• Anuar Miah

    What do you say to companies who says they do not have the budget to spend. I have come across HR department who give you or direct you to their website about diversity/equality policy. But that statement is standard for all the companies – they do not show any evidence what they have done or doing to become an equal opportunities employer.

  • Anonymous

    Thank you for the informative article. What are best practice companies spending annually on diversity programs?

  • Anonymous

    Great article..but question…what role does HR play when human-resources-based people are replaced by revenue-driving partners when it comes to handling a company’s diversity program?

    Also how can I be sure I get to see the response to my question..will it be emailed to me or…what do you suggest to make sure i don’t miss it? Thanks, Dr. K.

  • A useful and thought-provoking article; but an article that is directed toward for-profit organizations. It would be helpful if you could write an article that is directed toward non-profit service organizations, like a department in the federal government. Instead of focusing on the profit margin, you could discuss the importance of diversity for recruitment, accomplishment of your organization’s mission, and the ability to reach those who use your services.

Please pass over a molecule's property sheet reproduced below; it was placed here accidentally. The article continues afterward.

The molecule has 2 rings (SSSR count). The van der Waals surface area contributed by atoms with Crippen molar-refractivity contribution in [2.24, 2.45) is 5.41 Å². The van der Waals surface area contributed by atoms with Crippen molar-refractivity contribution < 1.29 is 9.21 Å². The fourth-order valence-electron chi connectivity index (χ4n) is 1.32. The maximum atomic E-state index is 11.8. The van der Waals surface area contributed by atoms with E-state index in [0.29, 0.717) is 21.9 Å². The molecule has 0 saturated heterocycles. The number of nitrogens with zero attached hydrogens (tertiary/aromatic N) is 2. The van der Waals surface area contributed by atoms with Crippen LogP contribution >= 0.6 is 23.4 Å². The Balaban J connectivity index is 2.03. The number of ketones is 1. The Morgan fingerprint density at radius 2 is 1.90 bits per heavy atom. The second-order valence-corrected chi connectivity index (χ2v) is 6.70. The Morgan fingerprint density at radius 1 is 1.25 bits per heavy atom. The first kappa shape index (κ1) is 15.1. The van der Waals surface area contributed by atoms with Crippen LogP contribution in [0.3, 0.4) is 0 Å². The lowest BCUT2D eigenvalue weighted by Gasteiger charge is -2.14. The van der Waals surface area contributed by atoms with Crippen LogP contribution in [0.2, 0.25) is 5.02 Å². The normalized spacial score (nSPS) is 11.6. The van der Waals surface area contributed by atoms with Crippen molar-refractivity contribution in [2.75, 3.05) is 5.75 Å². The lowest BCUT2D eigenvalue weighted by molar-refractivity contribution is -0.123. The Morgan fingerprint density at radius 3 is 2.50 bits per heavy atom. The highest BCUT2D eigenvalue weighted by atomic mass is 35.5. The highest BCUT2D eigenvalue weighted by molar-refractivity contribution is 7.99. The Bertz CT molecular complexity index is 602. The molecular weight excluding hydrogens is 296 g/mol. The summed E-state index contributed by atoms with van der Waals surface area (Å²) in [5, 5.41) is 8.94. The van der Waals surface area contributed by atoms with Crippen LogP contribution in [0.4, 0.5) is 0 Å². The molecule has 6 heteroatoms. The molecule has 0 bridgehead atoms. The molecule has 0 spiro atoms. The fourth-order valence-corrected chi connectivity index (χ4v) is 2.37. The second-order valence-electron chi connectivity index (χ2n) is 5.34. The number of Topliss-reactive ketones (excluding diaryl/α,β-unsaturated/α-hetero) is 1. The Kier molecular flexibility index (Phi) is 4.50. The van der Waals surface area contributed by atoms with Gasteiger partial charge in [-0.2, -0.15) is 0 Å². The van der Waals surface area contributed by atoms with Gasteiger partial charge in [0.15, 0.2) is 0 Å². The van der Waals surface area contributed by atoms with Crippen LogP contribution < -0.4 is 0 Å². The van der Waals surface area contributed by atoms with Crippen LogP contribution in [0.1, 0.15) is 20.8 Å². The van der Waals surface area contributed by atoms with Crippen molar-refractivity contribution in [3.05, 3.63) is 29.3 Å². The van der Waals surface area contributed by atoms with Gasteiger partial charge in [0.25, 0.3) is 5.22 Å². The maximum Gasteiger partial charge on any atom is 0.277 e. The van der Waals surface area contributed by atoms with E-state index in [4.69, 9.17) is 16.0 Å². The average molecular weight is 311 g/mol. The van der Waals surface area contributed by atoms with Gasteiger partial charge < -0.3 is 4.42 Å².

• When I facilitated diversity classes they were geared to corporate diversity. I always added the personal element, hoping everyone would take it home to rethink their attitudes towards neighbors and people they did not know. So often, one dislikes someone because they just don’t have the right look.

  • Wonderful article and the timing couldn’t be more right. Although my field of work primarily focuses on the development and implementation of learning tools to raise awareness ot diversity related topic and develop our diverse populations, I catch myself asking, “what is ROI on these efforts”? Aside from this I am wondering, when you write of Stage 2 which includes increasing engagement and productivity, decreasing regrettable loss, increasing quality of labor pool, reducing exposure to potential liabilities (law suits) and ease of recruiting top talent, is there data to support this? How much of an increase in engagement and productivity would one expect? What impact does this have on attrition and recrutitment? Is there research that supports this? Many thanks!

  • Anonymous

    That’s all very interesting … but I missed something:

    How do you measure (demonstrate) the return on investment?